City Commission considering agreement to purchase Children’s HomeThe former United Methodist Children's Home campus in Decatur. The campus is now called Legacy Park. Photo by Dan Whisenhunt
This story has been updated.
The Decatur City Commission is considering an agreement to purchase the 77-acre campus of the United Methodist Children’s home.
The agreement is up for consideration at the upcoming April 17 meeting. The purchase price is $40 million, or about $520,000 per acre.
The city will make the purchase through its recently created Public Facilities Authority. Here is a map showing the approximate location of the property:
Under the terms of the deal:
– The UMCH will retain ownership of the Moore Chapel to provide a space for contemplation, weddings, reunions, and gatherings. If the UMCH or an associated organization no longer desires to own the Chapel parcel, the City can purchase the Chapel for a nominal cost.
– Jesse Boring was an important trailblazer in the history of the United Methodist Church, the UMCH and the State of Georgia. The City of Decatur will respectfully protect Mr. Boring’s gravesite near the existing administrative building, which would be named in recognition of the contributions of Bev Cochran who previously served as the Executive Director of the UMCH for 43 years.
– The City has 100 days to secure financing and then 15 days to close the transaction. The UMCH would have up to 60 days after closing to vacate the property.
Source: City of Decatur
The announcement that the property was going on the market created an uproar in the community and among alumni of the Children’s Home. Initially, alumni believed a developer wanted to build 600 homes on the property. The city of Decatur intends to use the property as a public space.
UMCH intends to vacate the property in the late summer or early fall.
“Once the City owns and takes possession of the property, it is recommended that the property be annexed into the City limits,” the City Commission meeting agenda says. “Then, we would begin a community–based master planning effort engaging nearby neighborhoods, UMCH alumni and other community stakeholders to help determine a vision and plan for its future use.”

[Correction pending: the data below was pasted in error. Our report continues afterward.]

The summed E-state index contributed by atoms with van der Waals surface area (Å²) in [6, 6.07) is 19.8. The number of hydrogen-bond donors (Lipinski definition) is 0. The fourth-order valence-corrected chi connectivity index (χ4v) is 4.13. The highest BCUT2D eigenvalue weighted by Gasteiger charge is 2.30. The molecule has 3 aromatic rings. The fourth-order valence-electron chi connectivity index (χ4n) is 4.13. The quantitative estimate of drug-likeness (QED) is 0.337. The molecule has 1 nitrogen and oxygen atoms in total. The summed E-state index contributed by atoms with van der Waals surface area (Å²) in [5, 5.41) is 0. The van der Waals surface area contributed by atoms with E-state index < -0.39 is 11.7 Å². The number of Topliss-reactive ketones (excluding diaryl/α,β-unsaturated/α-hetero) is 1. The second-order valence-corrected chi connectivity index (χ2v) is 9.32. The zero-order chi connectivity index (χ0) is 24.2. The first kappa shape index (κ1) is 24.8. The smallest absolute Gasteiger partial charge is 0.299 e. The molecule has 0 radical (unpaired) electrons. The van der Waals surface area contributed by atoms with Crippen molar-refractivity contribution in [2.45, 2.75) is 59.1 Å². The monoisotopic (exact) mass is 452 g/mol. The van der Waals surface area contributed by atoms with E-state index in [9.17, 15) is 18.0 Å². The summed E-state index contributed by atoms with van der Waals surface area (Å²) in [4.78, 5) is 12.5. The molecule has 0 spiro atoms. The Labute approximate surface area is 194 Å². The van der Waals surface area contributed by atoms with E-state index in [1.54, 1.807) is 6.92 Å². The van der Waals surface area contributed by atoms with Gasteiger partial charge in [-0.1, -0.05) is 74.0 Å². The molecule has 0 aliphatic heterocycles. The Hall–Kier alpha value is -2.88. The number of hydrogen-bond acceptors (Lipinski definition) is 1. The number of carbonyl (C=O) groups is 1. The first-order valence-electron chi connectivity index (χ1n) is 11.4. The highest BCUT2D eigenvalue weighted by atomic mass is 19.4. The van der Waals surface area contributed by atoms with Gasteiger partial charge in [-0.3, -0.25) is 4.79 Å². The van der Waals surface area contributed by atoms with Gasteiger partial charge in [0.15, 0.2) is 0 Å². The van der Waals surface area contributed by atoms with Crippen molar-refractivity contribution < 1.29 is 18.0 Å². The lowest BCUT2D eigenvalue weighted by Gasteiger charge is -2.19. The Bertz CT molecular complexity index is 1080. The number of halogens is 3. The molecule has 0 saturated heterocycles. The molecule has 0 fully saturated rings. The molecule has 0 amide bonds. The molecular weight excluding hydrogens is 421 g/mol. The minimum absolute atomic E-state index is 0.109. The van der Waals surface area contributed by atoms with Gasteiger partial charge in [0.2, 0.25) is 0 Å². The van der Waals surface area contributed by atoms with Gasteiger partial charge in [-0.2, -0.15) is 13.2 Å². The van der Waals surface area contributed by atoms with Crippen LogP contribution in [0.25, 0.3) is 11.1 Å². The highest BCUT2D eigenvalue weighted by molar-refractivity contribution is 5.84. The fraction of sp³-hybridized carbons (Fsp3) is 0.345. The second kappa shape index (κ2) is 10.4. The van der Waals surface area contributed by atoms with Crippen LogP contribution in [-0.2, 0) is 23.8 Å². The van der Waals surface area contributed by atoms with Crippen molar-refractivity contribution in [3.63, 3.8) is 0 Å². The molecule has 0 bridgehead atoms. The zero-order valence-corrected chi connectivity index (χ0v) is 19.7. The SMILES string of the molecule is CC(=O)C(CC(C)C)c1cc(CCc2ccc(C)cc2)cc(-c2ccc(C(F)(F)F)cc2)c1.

The property has ball fields and a gym. There’s also a building that house the city’s Children and Youth Services Division and host after school and summer programs.
“There are approximately 25 acres of open and green space that can be preserved,” the meeting agenda says.
The Children’s Home has been in Decatur since 1873 and was established to care for children orphaned during the Civil War. UMCH Vice President John Cerniglia previously told Decaturish that there are 12 families on campus that include 60 at-risk children and parents, 20 single teens and young adults on campus, and seven young adults in apartments throughout the metro area. At its peak in the 1950s, UMCH served 160 children. UMCH also has another 115 children in foster care in 40 counties.
He said the families on campus would be relocated.
“We are committed to providing uninterrupted ministry to all those in our care, and to find suitable locations across North Georgia,” he said.
The April 17 City Commission meeting begins at 7:30 p.m. and will be held at City Hall, located at 509 North McDonough Street. All meetings are open to the public.